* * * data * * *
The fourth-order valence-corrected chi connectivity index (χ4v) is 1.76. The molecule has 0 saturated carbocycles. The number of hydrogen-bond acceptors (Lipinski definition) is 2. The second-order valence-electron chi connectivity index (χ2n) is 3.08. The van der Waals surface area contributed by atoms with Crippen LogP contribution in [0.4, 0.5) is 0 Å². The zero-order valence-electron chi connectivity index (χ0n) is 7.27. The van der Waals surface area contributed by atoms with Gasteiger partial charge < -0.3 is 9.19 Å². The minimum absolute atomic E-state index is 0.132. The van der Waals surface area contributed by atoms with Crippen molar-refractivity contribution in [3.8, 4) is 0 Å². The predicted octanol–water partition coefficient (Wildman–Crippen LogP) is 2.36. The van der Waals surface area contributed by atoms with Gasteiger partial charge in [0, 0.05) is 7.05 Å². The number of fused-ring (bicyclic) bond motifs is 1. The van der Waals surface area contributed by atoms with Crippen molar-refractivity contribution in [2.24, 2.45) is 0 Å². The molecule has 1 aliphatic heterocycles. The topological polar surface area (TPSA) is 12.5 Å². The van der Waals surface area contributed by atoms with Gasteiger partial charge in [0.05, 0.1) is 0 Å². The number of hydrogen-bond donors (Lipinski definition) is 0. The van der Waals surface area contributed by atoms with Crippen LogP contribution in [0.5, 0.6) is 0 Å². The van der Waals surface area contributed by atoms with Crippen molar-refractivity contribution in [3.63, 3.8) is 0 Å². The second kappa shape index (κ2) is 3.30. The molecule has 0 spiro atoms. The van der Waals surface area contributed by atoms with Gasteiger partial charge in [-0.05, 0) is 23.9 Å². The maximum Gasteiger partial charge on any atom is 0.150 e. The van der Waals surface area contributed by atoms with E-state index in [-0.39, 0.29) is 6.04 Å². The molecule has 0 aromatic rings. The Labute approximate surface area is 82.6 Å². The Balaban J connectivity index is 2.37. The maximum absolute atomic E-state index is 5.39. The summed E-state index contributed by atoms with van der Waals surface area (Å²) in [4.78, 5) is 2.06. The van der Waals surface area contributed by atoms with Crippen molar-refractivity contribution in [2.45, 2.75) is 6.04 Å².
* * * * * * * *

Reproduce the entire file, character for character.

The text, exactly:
The fourth-order valence-corrected chi connectivity index (χ4v) is 1.76. The molecule has 0 saturated carbocycles. The number of hydrogen-bond acceptors (Lipinski definition) is 2. The second-order valence-electron chi connectivity index (χ2n) is 3.08. The van der Waals surface area contributed by atoms with Crippen LogP contribution in [0.4, 0.5) is 0 Å². The zero-order valence-electron chi connectivity index (χ0n) is 7.27. The van der Waals surface area contributed by atoms with Gasteiger partial charge < -0.3 is 9.19 Å². The minimum absolute atomic E-state index is 0.132. The van der Waals surface area contributed by atoms with Crippen molar-refractivity contribution in [3.8, 4) is 0 Å². The predicted octanol–water partition coefficient (Wildman–Crippen LogP) is 2.36. The van der Waals surface area contributed by atoms with Gasteiger partial charge in [0, 0.05) is 7.05 Å². The number of fused-ring (bicyclic) bond motifs is 1. The van der Waals surface area contributed by atoms with Crippen molar-refractivity contribution in [2.24, 2.45) is 0 Å². The molecule has 1 aliphatic heterocycles. The topological polar surface area (TPSA) is 12.5 Å². The van der Waals surface area contributed by atoms with Gasteiger partial charge in [0.05, 0.1) is 0 Å². The number of hydrogen-bond donors (Lipinski definition) is 0. The van der Waals surface area contributed by atoms with Crippen LogP contribution in [0.5, 0.6) is 0 Å². The van der Waals surface area contributed by atoms with Crippen molar-refractivity contribution in [3.63, 3.8) is 0 Å². The second kappa shape index (κ2) is 3.30. The molecule has 0 spiro atoms. The van der Waals surface area contributed by atoms with Gasteiger partial charge in [-0.05, 0) is 23.9 Å². The maximum Gasteiger partial charge on any atom is 0.150 e. The van der Waals surface area contributed by atoms with E-state index in [-0.39, 0.29) is 6.04 Å². The molecule has 0 aromatic rings. The Labute approximate surface area is 82.6 Å². The Balaban J connectivity index is 2.37. The maximum absolute atomic E-state index is 5.39. The summed E-state index contributed by atoms with van der Waals surface area (Å²) in [4.78, 5) is 2.06. The van der Waals surface area contributed by atoms with Crippen molar-refractivity contribution in [2.45, 2.75) is 6.04 Å².